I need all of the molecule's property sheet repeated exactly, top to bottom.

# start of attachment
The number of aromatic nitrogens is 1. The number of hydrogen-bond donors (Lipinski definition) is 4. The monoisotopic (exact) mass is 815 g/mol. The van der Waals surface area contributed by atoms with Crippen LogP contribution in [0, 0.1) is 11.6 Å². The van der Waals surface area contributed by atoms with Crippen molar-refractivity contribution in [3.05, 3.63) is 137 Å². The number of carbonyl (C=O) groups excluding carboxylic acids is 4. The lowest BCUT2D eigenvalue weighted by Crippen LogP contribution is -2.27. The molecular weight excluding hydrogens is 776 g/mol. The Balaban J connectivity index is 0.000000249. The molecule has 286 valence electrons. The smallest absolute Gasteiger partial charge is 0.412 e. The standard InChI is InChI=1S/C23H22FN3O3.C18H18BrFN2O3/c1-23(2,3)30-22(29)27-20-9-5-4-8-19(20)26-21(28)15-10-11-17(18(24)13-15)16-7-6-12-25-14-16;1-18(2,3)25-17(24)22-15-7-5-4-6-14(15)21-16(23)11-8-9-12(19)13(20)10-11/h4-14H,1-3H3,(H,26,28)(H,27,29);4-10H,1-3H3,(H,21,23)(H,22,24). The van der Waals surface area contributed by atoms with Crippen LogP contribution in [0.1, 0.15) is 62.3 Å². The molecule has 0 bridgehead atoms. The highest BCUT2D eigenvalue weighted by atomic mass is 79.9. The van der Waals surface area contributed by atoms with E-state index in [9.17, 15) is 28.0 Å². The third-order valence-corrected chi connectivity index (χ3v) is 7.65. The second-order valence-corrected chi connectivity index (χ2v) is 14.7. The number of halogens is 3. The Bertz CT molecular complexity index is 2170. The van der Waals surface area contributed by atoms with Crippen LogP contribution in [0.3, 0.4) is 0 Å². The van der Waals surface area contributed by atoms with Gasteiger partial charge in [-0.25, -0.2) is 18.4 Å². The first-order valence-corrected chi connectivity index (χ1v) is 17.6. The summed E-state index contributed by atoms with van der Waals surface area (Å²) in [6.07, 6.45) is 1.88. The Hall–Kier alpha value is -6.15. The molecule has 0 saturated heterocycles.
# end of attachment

The number of aromatic nitrogens is 1. The number of hydrogen-bond donors (Lipinski definition) is 4. The monoisotopic (exact) mass is 815 g/mol. The van der Waals surface area contributed by atoms with Crippen LogP contribution in [0, 0.1) is 11.6 Å². The van der Waals surface area contributed by atoms with Crippen molar-refractivity contribution in [3.05, 3.63) is 137 Å². The number of carbonyl (C=O) groups excluding carboxylic acids is 4. The lowest BCUT2D eigenvalue weighted by Crippen LogP contribution is -2.27. The molecular weight excluding hydrogens is 776 g/mol. The Balaban J connectivity index is 0.000000249. The molecule has 286 valence electrons. The smallest absolute Gasteiger partial charge is 0.412 e. The standard InChI is InChI=1S/C23H22FN3O3.C18H18BrFN2O3/c1-23(2,3)30-22(29)27-20-9-5-4-8-19(20)26-21(28)15-10-11-17(18(24)13-15)16-7-6-12-25-14-16;1-18(2,3)25-17(24)22-15-7-5-4-6-14(15)21-16(23)11-8-9-12(19)13(20)10-11/h4-14H,1-3H3,(H,26,28)(H,27,29);4-10H,1-3H3,(H,21,23)(H,22,24). The van der Waals surface area contributed by atoms with Crippen LogP contribution in [0.1, 0.15) is 62.3 Å². The molecule has 0 bridgehead atoms. The highest BCUT2D eigenvalue weighted by atomic mass is 79.9. The van der Waals surface area contributed by atoms with E-state index in [9.17, 15) is 28.0 Å². The third-order valence-corrected chi connectivity index (χ3v) is 7.65. The second-order valence-corrected chi connectivity index (χ2v) is 14.7. The number of halogens is 3. The Bertz CT molecular complexity index is 2170. The van der Waals surface area contributed by atoms with Crippen LogP contribution in [0.3, 0.4) is 0 Å². The van der Waals surface area contributed by atoms with Gasteiger partial charge in [-0.25, -0.2) is 18.4 Å². The first-order valence-corrected chi connectivity index (χ1v) is 17.6. The summed E-state index contributed by atoms with van der Waals surface area (Å²) in [6.07, 6.45) is 1.88. The Hall–Kier alpha value is -6.15. The molecule has 0 saturated heterocycles.